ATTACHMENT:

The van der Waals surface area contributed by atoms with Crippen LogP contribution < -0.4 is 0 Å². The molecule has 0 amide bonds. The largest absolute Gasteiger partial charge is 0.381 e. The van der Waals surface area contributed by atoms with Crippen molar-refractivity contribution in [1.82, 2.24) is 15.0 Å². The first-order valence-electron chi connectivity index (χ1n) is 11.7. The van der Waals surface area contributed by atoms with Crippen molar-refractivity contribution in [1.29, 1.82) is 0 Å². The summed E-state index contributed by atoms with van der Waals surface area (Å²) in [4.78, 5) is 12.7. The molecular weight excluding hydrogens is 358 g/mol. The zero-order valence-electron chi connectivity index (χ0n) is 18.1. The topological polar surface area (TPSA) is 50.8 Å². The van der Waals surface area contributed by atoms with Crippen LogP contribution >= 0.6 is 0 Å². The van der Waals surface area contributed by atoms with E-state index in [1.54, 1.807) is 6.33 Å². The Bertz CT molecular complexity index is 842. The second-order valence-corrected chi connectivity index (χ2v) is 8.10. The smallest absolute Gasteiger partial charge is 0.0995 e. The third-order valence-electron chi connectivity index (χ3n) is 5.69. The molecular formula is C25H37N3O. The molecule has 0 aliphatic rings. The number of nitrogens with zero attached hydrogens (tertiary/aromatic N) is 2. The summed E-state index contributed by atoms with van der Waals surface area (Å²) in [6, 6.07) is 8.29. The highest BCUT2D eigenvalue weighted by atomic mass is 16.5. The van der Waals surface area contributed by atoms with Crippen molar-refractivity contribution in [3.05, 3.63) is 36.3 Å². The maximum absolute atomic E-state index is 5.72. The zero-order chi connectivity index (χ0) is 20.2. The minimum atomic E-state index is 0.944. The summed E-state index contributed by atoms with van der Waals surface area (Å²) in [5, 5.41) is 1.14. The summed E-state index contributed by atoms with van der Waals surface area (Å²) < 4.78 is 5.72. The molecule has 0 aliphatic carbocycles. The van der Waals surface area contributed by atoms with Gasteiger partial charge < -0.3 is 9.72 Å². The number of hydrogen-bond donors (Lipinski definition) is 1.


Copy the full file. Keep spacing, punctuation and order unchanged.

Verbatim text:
The van der Waals surface area contributed by atoms with Crippen LogP contribution < -0.4 is 0 Å². The molecule has 0 amide bonds. The largest absolute Gasteiger partial charge is 0.381 e. The van der Waals surface area contributed by atoms with Crippen molar-refractivity contribution in [1.82, 2.24) is 15.0 Å². The first-order valence-electron chi connectivity index (χ1n) is 11.7. The van der Waals surface area contributed by atoms with Crippen molar-refractivity contribution in [1.29, 1.82) is 0 Å². The summed E-state index contributed by atoms with van der Waals surface area (Å²) in [4.78, 5) is 12.7. The molecular weight excluding hydrogens is 358 g/mol. The zero-order valence-electron chi connectivity index (χ0n) is 18.1. The topological polar surface area (TPSA) is 50.8 Å². The van der Waals surface area contributed by atoms with Crippen LogP contribution >= 0.6 is 0 Å². The van der Waals surface area contributed by atoms with E-state index in [1.54, 1.807) is 6.33 Å². The Bertz CT molecular complexity index is 842. The second-order valence-corrected chi connectivity index (χ2v) is 8.10. The smallest absolute Gasteiger partial charge is 0.0995 e. The third-order valence-electron chi connectivity index (χ3n) is 5.69. The molecular formula is C25H37N3O. The molecule has 0 aliphatic rings. The number of nitrogens with zero attached hydrogens (tertiary/aromatic N) is 2. The summed E-state index contributed by atoms with van der Waals surface area (Å²) in [6, 6.07) is 8.29. The highest BCUT2D eigenvalue weighted by atomic mass is 16.5. The van der Waals surface area contributed by atoms with Crippen molar-refractivity contribution in [3.05, 3.63) is 36.3 Å². The maximum absolute atomic E-state index is 5.72. The zero-order chi connectivity index (χ0) is 20.2. The minimum atomic E-state index is 0.944. The summed E-state index contributed by atoms with van der Waals surface area (Å²) in [5, 5.41) is 1.14. The summed E-state index contributed by atoms with van der Waals surface area (Å²) < 4.78 is 5.72. The molecule has 0 aliphatic carbocycles. The van der Waals surface area contributed by atoms with Gasteiger partial charge < -0.3 is 9.72 Å². The number of hydrogen-bond donors (Lipinski definition) is 1.